The Unintentional Ways of Timelessness
It probably happened only a few times, but like many memories that remain suspended in space, I remember it being a ritual we developed and shared until the earth would fall flat all around us.
There was always a low hum coming from downstairs in the living room after we had all gone to bed. Each night I’d descend the stairs to catch you in a blue glow, the TV light a halo around your hair. The volume was as low as a secret to not disrupt the rest of the house that had retired for the night.
I could’ve been in high school, though today I always imagine myself to be younger when I creeped into the living room each night, footsteps leaving creaks behind me in an invisible trail. The first few intrusions came with the usual questions of it’s late, why are you up? And, awake again tonight? Before we settled into a routine of sorts—a synchronized dance in silence, save for The Golden Girls on TV.
It was the first time I think I laughed at sex jokes in front of you. And then with you. Quiet at first, our shoulders shook, not wanting the other to know we found Blanche’s escapades funny. Within a few nights, it no longer mattered and I began to pretend that it was two women on the couch instead of Immigrant Mother and Adolescent Daughter. We simply existed, cohabitating a space late into the night—growing a little more towards each other with each commercial break.
They say it’s all about the eyes but it’s really in the hands when it comes to mothers; fingers stroking through tangled curls until eyelids drooped heavy; heart lines running east to west, deep and long as rivers. The sense of endlessness in time had never been so palpable.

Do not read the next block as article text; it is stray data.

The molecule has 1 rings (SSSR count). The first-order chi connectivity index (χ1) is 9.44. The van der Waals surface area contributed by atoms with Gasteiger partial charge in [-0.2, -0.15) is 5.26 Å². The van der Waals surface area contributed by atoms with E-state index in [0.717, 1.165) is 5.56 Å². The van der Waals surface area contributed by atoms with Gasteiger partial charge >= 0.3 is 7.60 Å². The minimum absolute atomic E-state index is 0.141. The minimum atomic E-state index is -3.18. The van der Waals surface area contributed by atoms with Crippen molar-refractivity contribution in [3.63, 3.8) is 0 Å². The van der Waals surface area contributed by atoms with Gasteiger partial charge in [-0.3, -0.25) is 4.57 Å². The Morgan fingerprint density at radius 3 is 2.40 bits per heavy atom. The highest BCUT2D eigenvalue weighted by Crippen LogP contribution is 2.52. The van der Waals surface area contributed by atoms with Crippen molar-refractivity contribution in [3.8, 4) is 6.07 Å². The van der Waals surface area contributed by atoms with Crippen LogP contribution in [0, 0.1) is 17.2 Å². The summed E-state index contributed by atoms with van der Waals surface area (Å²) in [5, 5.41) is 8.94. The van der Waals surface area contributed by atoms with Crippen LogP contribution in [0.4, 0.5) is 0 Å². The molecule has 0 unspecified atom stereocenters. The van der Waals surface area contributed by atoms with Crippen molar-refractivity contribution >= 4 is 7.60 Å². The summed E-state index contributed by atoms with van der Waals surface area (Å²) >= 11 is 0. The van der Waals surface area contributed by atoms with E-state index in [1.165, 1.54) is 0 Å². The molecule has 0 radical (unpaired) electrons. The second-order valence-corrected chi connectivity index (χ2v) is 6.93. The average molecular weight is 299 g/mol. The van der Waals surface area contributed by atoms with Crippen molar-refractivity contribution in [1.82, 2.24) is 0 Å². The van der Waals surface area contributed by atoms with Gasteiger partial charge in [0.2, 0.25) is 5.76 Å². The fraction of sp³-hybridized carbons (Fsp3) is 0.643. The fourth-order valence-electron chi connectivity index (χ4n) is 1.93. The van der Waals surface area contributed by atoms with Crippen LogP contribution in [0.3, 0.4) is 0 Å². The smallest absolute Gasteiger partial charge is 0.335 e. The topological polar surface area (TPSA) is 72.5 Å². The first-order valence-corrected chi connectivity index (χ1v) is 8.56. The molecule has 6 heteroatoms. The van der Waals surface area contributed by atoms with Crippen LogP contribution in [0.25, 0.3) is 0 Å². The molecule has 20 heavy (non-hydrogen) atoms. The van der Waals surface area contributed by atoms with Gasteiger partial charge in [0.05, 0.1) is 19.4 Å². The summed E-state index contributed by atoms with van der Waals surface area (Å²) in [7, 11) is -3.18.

All the years beyond a certain magical number (thirteen, fourteen, anything with ‘teen’) blur together to create the lie that old is old is old is all the same. What we really mean is that the troubles and victories that come with age become indistinguishable as the years progress. We strive to find comfort in the skin we’ve molded, constructed, and stretched out for ourselves to fit into over time.
And we know (because we always secretly know) that this is the best it’s going to get. I didn’t know then how to vocalize it—even to myself—while dozing on that couch night after night, far beyond my bedtime. But that’s the thing with perfection: you can feel it even when you can’t say it.
I remember, still, nestled on that couch, cocooned between cushions and body in a way that is only acceptable to do so with Mom. It’s become the cornerstone of so many other memories that trapeze between adolescence and adulthood. It begins here, even when it doesn’t. And in this way, there is always a timelessness about us; a timelessness about motherhood and aging, even when memories feel so distant and surreal, making us believe we dreamt it all.
Nikoletta Gjoni is a fiction and creative nonfiction writer living outside of Washington, DC. She currently has a collection of linked short stories out on submission about people living in Communist Albania, spanning the 1970s through to the present day. Her work can be found or is forthcoming in the Kindling Volume III anthology, Cleaver Magazine, Cotton Xenomorph, Riggwelter Press, and elsewhere. Her first published story was nominated for the 2018 PEN/Robert J. Dau prize. You can follow her @NikiGjoni.